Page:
Pantoprazole sodium (40mg), Domperidone (30mg)
Cypan-DSR Capsule is a prescription medicine used to treat gastroesophageal reflux disease (Acid reflux) and peptic ulcer disease by relieving the symptoms of acidity such as indigestion, heartburn, stomach pain, or irritation.
Pantoprazole reduces the amount of acid produced in your stomach. It is used for heartburn, acid reflux and gastro-oesophageal reflux disease (GORD) – GORD is when you continue to get acid reflux. It is also taken to prevent and treat stomach ulcers.
Domperidone is a dopamine antagonist with anti-emetic properties domperidone does not readily cross the blood-brain barrier. Its anti-emetic effect may be due to a combination of peripheral effects and antagonism of dopamine receptors in the chemoreceptor trigger zone, which lies outside the blood-brain barrier in the area postrema.
Mechanism of action:
- Pantoprazole is a proton pump inhibitor. After administration, it spreads to the parietal cell of the stomach and accumulates in the secretory canal. Pantoprazole is converted to sulphonamide in an acidic medium. This sulphonamide covalently interacts with the sulfhydryl (SH) group in the proton pump (H + K + ATPase) and inhibits the exchange of extracellular K + for intracellular H + ion. Pantoprazole irreversibly inhibits proton pump activity and reduces gastric acid secretion. Pantoprazole is more acid-stable and its activity is lower at higher ph. It is the only proton pump inhibitor available in parenteral form.
- Absorption: Pantoprazole is well absorbed after oral administration. Its bioavailability is about 77% as it first undergoes metabolism.
- Distribution: It is widely distributed in the body in protein-bound form.
- Metabolism: Pantoprazole is extensively metabolized in the liver.
- Excretion: It is excreted mainly in urine and small amounts in faeces.
- This drug acts to decrease gastric acid secretion, which reduces stomach acidity. Pantoprazole administration leads to long-lasting inhibition of gastric acid secretion.16General EffectsPantoprazole has been shown to reduce acid reflux-related symptoms, heal inflammation of the esophagus, and improve patient quality of life more effectively than histamine-2 receptor antagonists (H2 blockers). This drug has an excellent safety profile and a low incidence of drug interactions. It can be used safely in various high-risk patient populations, including the elderly and those with renal failure or moderate hepatic dysfunction.1Due to their good safety profile and as several PPIs are available over the counter without a prescription, their current use in North America is widespread. Long term use of PPIs such as pantoprazole have been associated with possible adverse effects, however, including increased susceptibility to bacterial infections (including gastrointestinal C. difficile), reduced absorption of micronutrients including iron and B12, and an increased risk of developing hypomagnesemia and hypocalcemia which may contribute to osteoporosis and bone fractures later in life.12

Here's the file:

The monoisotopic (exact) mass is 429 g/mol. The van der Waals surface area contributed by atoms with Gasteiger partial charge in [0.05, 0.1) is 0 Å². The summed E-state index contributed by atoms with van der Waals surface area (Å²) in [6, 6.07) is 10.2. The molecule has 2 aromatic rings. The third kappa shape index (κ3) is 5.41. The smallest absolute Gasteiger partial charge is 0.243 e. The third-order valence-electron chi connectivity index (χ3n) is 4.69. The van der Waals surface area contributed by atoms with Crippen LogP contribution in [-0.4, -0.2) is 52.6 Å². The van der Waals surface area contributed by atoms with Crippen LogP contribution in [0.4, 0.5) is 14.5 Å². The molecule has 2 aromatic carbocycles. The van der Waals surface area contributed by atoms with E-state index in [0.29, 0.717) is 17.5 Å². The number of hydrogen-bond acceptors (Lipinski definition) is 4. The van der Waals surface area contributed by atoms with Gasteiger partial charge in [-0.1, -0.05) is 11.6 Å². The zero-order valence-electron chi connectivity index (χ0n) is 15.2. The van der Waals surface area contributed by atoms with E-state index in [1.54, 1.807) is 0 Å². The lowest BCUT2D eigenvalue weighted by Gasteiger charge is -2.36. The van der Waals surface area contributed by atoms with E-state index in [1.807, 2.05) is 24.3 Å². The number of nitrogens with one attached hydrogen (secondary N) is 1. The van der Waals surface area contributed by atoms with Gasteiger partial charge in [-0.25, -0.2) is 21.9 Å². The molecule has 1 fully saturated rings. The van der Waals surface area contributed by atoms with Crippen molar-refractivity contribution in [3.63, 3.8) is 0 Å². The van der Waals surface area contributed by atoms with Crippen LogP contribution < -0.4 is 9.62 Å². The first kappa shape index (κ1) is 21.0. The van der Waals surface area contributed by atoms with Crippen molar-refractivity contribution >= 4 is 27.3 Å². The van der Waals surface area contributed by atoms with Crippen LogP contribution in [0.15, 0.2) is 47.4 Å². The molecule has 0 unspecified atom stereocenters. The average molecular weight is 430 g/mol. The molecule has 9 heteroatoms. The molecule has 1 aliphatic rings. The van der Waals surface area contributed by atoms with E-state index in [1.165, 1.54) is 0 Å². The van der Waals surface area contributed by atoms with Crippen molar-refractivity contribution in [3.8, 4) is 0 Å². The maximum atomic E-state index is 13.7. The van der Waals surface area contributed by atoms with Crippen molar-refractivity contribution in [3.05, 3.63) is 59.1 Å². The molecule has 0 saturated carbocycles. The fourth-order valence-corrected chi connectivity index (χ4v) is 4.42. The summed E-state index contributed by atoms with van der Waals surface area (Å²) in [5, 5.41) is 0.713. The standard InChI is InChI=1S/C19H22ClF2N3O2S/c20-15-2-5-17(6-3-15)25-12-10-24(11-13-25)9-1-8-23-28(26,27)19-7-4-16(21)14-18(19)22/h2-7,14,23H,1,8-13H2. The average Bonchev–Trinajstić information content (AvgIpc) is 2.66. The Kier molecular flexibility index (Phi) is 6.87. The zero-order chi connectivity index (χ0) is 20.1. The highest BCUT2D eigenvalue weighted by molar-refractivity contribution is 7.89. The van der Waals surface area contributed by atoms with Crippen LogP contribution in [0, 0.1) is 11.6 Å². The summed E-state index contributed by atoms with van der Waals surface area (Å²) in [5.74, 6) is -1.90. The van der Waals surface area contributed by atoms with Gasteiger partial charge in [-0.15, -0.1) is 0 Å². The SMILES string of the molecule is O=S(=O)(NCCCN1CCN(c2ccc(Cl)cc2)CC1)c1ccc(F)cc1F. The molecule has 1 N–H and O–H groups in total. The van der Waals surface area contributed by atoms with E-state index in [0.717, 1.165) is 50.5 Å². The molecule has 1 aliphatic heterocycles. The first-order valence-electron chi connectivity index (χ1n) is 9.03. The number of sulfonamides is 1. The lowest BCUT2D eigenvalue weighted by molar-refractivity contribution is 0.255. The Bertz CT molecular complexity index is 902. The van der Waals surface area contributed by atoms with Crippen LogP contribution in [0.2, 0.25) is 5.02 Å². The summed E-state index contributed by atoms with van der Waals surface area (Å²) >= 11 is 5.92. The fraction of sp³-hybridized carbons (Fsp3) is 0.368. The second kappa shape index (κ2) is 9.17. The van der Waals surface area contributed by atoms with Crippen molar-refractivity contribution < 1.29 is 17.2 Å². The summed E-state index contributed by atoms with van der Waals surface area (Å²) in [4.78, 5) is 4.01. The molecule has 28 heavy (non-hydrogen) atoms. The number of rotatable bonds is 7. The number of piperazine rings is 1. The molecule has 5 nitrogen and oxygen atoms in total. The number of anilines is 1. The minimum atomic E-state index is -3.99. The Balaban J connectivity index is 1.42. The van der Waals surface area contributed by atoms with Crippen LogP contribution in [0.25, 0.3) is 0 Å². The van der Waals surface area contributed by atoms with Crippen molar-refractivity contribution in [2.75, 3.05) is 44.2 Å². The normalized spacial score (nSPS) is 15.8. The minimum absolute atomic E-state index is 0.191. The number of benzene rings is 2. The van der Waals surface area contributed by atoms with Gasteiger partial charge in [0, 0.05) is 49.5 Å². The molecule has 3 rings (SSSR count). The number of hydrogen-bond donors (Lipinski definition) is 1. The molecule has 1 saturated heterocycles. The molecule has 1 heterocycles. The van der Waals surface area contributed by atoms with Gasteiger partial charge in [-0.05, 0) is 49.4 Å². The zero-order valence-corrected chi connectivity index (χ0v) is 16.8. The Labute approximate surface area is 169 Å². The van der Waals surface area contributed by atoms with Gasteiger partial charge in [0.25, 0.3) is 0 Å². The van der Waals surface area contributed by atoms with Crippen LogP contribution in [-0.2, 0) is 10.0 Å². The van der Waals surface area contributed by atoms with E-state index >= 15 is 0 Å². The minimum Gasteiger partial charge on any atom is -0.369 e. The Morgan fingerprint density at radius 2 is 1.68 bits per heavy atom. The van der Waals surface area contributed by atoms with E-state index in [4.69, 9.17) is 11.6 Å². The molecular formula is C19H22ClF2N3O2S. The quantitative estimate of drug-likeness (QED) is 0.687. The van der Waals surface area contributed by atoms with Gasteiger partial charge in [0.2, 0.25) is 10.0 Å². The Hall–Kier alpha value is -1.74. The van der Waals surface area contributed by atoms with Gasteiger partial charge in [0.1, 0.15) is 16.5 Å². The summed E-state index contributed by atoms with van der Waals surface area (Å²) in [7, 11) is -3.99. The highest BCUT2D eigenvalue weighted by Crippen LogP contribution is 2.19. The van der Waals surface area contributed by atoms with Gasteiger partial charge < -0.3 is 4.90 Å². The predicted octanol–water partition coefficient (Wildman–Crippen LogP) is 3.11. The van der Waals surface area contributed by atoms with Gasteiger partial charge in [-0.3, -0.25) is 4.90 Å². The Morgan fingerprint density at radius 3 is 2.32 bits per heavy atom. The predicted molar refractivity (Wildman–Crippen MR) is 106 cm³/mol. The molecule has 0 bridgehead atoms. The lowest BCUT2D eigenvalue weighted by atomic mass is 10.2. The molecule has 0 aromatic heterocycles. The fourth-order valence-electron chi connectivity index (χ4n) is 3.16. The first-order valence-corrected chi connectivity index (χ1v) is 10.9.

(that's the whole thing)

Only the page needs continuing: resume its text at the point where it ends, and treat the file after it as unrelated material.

- Hepatic impairment.
- Monitor liver function.
- Avoid prolonged use.
Headache, Diarrhoea, Nausea, Abdominal pain, Vomiting, Flatulence, Dizziness
Arthralgia (joint pain)
- Oral: Adult: 20–40 mg/day before breakfast.
- Duodenal ulcer: 40 mg/day should be taken 2 – 4 weeks before breakfast.
- Benign gastric ulcer: 40 mg/day should be taken before breakfast for 1 – 2 months.
- Zollinger-Ellison syndrome: By increasing the dose to 80 mg/day in 2 divided doses, it can be increased to 240 mg/day if necessary.
- Gastroesophageal reflux disease: 20 – 40 mg/day should be taken for 1 month before breakfast and if necessary, continue treatment for 1 more month.
- Parenteral: 40 mg as an IV injection once in 15 minutes.
- Children under 12 years old: Not recommended.
- Give supportive measures and symptomatic treatment.
- People taking high, multiple daily doses for more than a year have an increased risk of bone fractures.
- Vitamin B-12 deficiency, which can cause severe nerve damage and worsening of brain functions.
- Chronic inflammation of the stomach’s lining (atrophic gastritis) when taking pantoprazole for a long term. People with H. pylori are particularly at risk.
- Low blood magnesium (hypomagnesemia), has been seen in some people taking pantoprazole for up to three months. More often, it occurs after one year or more of treatment.
Duration of action:
- Avanafil has a plasma half-life (T1 / 2) of 3–5 hours and a maximum duration of action of 6 hours.
Drug- drug interactions:
- There are no clinically relevant interactions at therapeutic doses-
Phenazone: diazepam, digoxin, theophylline, carbamazepine, diclofenac, phenytoin, warfarin, nifedipine, caffeine, metoprolol, or ethanol.
Oral contraceptives: hormonal contraceptive does not appear to compromise efficacy as no interactions with low-dose combined oral contraceptives have been observed.
1. Diarrhoea 2. Nausea 3. Vomiting 4. Headache 5. Flatulence 6. Abdominal pain 7. Pruritis 8. Dizziness 9. Rash.
- There was no evidence of impaired fertility.
- Hypersensitivity to Pantoprazole
- Store at 15 – 30 degree C in a tightly closed container.
- Protect from light.